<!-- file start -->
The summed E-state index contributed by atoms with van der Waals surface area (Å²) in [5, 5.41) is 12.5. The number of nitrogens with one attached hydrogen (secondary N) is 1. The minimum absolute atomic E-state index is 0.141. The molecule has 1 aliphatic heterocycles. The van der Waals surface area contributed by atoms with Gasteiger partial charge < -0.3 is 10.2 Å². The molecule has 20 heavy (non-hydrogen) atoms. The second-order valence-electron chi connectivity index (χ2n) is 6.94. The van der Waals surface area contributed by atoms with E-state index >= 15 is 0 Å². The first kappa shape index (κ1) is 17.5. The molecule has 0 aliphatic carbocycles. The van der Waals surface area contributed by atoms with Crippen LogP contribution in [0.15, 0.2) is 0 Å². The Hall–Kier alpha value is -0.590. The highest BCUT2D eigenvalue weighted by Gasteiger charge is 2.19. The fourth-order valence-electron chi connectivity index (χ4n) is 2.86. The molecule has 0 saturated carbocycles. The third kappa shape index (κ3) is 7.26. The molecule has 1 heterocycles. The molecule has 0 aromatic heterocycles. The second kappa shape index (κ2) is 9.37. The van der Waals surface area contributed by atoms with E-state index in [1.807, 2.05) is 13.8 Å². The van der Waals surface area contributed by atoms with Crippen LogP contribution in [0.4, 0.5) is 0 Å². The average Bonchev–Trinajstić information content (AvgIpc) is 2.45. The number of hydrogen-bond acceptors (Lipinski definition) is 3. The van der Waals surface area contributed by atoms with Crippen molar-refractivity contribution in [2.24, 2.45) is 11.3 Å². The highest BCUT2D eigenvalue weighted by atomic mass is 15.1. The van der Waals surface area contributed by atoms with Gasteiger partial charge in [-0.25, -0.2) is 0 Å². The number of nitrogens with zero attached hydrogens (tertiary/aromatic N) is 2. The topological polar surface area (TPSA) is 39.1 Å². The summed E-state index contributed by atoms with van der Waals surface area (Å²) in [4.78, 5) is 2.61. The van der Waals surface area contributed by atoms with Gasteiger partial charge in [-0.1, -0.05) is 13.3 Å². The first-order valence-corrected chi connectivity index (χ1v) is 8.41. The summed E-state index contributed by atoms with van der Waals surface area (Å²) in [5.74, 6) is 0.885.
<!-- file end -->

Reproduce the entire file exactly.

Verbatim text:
The summed E-state index contributed by atoms with van der Waals surface area (Å²) in [5, 5.41) is 12.5. The number of nitrogens with one attached hydrogen (secondary N) is 1. The minimum absolute atomic E-state index is 0.141. The molecule has 1 aliphatic heterocycles. The van der Waals surface area contributed by atoms with Gasteiger partial charge < -0.3 is 10.2 Å². The molecule has 20 heavy (non-hydrogen) atoms. The second-order valence-electron chi connectivity index (χ2n) is 6.94. The van der Waals surface area contributed by atoms with E-state index >= 15 is 0 Å². The first kappa shape index (κ1) is 17.5. The molecule has 0 aliphatic carbocycles. The van der Waals surface area contributed by atoms with Crippen LogP contribution in [0.15, 0.2) is 0 Å². The Hall–Kier alpha value is -0.590. The highest BCUT2D eigenvalue weighted by Gasteiger charge is 2.19. The fourth-order valence-electron chi connectivity index (χ4n) is 2.86. The molecule has 0 saturated carbocycles. The third kappa shape index (κ3) is 7.26. The molecule has 1 heterocycles. The molecule has 0 aromatic heterocycles. The second kappa shape index (κ2) is 9.37. The van der Waals surface area contributed by atoms with E-state index in [1.807, 2.05) is 13.8 Å². The van der Waals surface area contributed by atoms with Crippen LogP contribution in [0.4, 0.5) is 0 Å². The average Bonchev–Trinajstić information content (AvgIpc) is 2.45. The number of hydrogen-bond acceptors (Lipinski definition) is 3. The van der Waals surface area contributed by atoms with Crippen molar-refractivity contribution in [2.24, 2.45) is 11.3 Å². The highest BCUT2D eigenvalue weighted by atomic mass is 15.1. The van der Waals surface area contributed by atoms with Gasteiger partial charge in [-0.25, -0.2) is 0 Å². The number of nitrogens with zero attached hydrogens (tertiary/aromatic N) is 2. The topological polar surface area (TPSA) is 39.1 Å². The summed E-state index contributed by atoms with van der Waals surface area (Å²) in [4.78, 5) is 2.61. The van der Waals surface area contributed by atoms with Gasteiger partial charge in [-0.1, -0.05) is 13.3 Å². The first-order valence-corrected chi connectivity index (χ1v) is 8.41. The summed E-state index contributed by atoms with van der Waals surface area (Å²) in [5.74, 6) is 0.885.